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80% of those arrested in Swedish capital are children

According to high-ranking Swedish police officer, 80 per cent of suspects arrested in his country’s capital of Stockholm are children under the age of 18, with children as young as 14 being apprehended for gun violence.

Max Åkerwall is deputy commander for firearm violence with Stockholm police, and described the situation this week to Swedish newspaper Expressen.

“Of those who have now been detained in the Stockholm region, about 80 per cent are under the age of 18,” Åkerwall said.

“Previously, the suspects were 20 to 25 years old. In 2022 we have seen that age creeping down and down. Now we see that they are 14 to 17 when they commit these crimes.”

Åkerwal added that there are roughly 1,500 known gangsters in Stockholm, and that many of these are children under 18.

According to Fredrik Gårdareadded, a Swedish gang expert, criminals within the country have recruited younger and younger members in recent years, knowing that historically authorities gave minors much lighter penalties for violent crimes than they would to adults.

“More and more younger people are in custody, which is a change in recent years,” said Gårdareadded.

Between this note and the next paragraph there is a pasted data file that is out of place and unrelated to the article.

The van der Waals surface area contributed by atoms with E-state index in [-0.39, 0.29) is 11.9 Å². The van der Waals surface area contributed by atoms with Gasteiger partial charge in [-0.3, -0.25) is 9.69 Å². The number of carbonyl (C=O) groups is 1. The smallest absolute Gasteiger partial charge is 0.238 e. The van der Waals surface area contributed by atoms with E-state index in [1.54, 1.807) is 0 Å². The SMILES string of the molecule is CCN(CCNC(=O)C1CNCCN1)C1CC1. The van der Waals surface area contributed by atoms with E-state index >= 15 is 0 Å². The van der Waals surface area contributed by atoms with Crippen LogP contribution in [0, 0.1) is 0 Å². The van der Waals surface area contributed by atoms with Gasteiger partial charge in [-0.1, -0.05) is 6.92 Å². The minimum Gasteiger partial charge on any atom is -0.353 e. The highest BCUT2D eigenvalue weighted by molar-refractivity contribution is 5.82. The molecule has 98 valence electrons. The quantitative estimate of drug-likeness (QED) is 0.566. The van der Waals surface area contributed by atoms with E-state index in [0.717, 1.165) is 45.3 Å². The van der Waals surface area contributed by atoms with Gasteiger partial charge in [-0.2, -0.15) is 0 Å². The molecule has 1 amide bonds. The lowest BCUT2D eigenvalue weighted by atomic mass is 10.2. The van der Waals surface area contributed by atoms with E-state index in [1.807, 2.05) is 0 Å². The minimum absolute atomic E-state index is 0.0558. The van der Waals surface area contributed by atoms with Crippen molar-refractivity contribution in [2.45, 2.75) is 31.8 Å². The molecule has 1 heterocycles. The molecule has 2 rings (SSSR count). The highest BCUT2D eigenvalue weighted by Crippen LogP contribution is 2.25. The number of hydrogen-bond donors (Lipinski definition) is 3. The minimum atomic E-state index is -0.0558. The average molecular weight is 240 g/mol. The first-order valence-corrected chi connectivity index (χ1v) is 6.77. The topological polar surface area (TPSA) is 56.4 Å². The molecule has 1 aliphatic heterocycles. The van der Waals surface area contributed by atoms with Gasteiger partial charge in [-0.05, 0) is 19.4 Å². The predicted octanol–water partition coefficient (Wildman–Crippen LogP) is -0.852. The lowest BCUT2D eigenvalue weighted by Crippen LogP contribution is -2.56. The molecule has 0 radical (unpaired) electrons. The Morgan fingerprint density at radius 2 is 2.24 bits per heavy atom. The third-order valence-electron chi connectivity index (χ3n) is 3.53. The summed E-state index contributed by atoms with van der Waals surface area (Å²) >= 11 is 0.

“Previously, there were lighter penalties for children and teenagers, but this has changed.”

He added: “Having younger people locked up is a concern in itself. It is a difficult task for the authorities to handle. Our justice system is not built for so many children to be involved in crime,” he said.

The statements come in the wake of several weeks of gang-related shootings and bombings in the Stockholm region, including the murder of locally-infamous “Death Patrol” gang member Mehdi Sachit, who was shot dead on Christmas day.

Since that incident, there have been nine other serious incidents in Stockholm, including two bombings of an apartment complex, which led to 5 arrests, reportedly including a locally-famous rapper.

The target of one of the bombings is believed to be Swedish-Somali rapper Abas Abdikarim Bakar, a.k.a. 1.Cuz.

Explosions and grenade attacks by criminal gangs have become a near-weekly occurrence in Sweden in recent years, with 2019 seeing as many as 100 such incidents.

 

 

 

 

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